Local, award-winning filmmakers making women-centric films written, filmed, directed and produced by women
By Vera Wilson
If you were to stop someone on the streets of Wilmington and ask them how the local film industry is faring, they'd probably say it's lost some of its mojo. Changes to tax incentives, COVID, and, most recently, the writers' and actors' strikes, have taken a toll on Wilmywood, they'd say.
But if you were to ask Kristi Ray and Erika Arlee, you'd get a very different answer.
As co-founders of Wilmington-based film production company Honey Head Films, Ray and Arlee have found their sweet spot in the local film community by making women-centric films that are written, filmed, directed, and produced by women.
Ray and Arlee met in 2015 when Ray answered a casting call ad on Craigslist that Arlee had placed. (This was the first time that both had turned to Craigslist, so they took it as a sign that their partnership was meant to be.)
But serendipity wasn't all that brought them together.
“I actually hadn't had a female director or writer before,” says Ray, who is often the lead actor in Honey Head's films. “And Erika's dialogue and her characters were so authentic and so interesting to me.”
While working on the film, they realized they both hungered for the same thing: more dynamic, genuine female leads in film, so in 2016 they produced their first short film together.
“Afterward, the whole crew had such a great experience that they said, 'When are we going to do this again?'” says Arlee. “We were performing as the leaders we wish we had when we were actors or crew members on set, which was so different from the toxic environment they were used to.”
And so, Honey Head Films was born, not only to create films with strong female characters but to allow for and nurture a filmmaking environment where women feel safe and valued.
“That's what we call the honey — the sweetness we bring to the environment,” explains Ray.
A video on their website shows Arlee and Ray striking through words and changing phrases on a chalkboard that demean or exclude women – “Women aren't assertive enough to be directors” becomes “Women direct,” and “cameraman” becomes “camerawoman.”
“Women have been marginalized in the film industry for a long time,” says Arlee in the video. “Perhaps there's something we can do about that…by taking that extra second to think…do I know a woman who would like to fill this role?”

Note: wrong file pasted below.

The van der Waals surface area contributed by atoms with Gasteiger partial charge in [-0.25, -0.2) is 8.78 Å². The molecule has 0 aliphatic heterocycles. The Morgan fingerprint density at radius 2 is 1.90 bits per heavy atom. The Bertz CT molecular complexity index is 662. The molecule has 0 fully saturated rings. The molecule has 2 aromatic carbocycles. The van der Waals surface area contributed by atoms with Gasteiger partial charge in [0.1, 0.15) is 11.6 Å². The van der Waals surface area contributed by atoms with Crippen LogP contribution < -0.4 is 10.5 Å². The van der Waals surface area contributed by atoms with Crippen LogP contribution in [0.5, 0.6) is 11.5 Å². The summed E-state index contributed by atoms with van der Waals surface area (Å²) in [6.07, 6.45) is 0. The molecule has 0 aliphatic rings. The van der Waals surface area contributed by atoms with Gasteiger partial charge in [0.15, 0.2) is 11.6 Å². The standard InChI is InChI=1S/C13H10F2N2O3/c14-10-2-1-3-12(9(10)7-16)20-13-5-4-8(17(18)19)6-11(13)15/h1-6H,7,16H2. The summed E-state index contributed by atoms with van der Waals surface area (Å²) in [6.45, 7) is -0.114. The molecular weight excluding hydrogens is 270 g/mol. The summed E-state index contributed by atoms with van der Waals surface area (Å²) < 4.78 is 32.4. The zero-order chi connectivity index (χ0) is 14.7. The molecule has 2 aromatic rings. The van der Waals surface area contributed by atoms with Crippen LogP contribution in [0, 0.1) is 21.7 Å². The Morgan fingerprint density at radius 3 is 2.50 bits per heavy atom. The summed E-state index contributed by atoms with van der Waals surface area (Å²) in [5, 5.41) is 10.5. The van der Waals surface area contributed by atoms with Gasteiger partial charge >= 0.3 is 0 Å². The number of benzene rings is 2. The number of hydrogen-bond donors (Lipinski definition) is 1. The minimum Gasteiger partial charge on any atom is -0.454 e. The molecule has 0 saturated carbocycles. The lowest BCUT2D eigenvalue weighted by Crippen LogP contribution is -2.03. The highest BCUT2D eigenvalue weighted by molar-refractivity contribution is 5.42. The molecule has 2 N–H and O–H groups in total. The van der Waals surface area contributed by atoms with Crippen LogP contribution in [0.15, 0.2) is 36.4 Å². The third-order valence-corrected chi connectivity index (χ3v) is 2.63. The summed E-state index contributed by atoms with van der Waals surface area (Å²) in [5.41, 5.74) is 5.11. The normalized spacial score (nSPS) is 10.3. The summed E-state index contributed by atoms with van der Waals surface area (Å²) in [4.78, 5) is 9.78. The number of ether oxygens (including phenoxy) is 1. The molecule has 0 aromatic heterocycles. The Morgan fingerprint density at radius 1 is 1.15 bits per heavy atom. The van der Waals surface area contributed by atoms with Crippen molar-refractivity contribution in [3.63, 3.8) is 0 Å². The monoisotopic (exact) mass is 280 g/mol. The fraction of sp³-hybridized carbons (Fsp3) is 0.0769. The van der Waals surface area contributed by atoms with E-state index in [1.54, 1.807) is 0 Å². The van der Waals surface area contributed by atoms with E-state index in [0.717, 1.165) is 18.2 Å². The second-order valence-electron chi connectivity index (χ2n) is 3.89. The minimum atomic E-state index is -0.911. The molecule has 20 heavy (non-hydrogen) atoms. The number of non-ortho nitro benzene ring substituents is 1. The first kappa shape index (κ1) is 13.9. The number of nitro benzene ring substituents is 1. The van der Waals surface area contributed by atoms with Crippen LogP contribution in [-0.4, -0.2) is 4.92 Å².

Ray admits that this can be challenging, “but we lead with positivity,” she says. “Lifting by climbing” is their mantra.
A New Wilmywood
You might think that the largely self-taught filmmakers run into some roadblocks as they challenge the traditional model of filmmaking, but Ray and Arlee say that's not been the case.
“In the last decade or so, I feel like we've seen a shift of people trying to be more innovative with how to make films,” says Arlee.
Even the larger and often male-dominated film companies in Wilmington have been supportive. So has the business community, as evidenced by their inclusion on this year's WilmingtonBiz 100 list.
“They are rooting for us to succeed,” says Arlee. “We're all trying to keep film here.”
Their collaboration has led to some impressive results. Their first feature film, A Song for Imogene, won Best Feature Film at the Flickers Rhode Island Film Festival this past August. The film was featured on the opening night of the 2023 Cucalorus Film Festival to a sold-out audience. On the schedule in 2024 is Fallout, an action thriller about a woman trying to save her daughter in a post-apocalyptic world.
Ray believes she knows why the audience responds so well to their films.
“Our female characters are not these one-dimensional characters or these flat placeholders in movies always centered around men,” says Ray. “They're relatable.”
Shoot Like A Girl
Ray and Arlee believe so strongly in providing support and inspiration for women filmmakers that they hold a summer camp each year for area high school girls called Shoot Like A Girl. The students are mentored by professional cinematographers, editors, sound mixers, etc. — all of them women. During the 14-day intensive program, the students learn to write their own script, produce a movie, and direct the cast. At the end of camp, they hold a film festival to showcase their work in front of family and friends.
“My favorite part of the camp is the soft skills that the students leave with,” says Ray. “They're always a little bit shy and uncertain at the start, but they learn to direct and talk to adults in a professional environment, and they walk away with this new confidence.”
The goal is that some of the students will go on to work in film, especially in roles usually assigned to men, and maybe even work at Honey Head.
Scholarships are available for the camp. You can find more information at honeyheadfilms.com.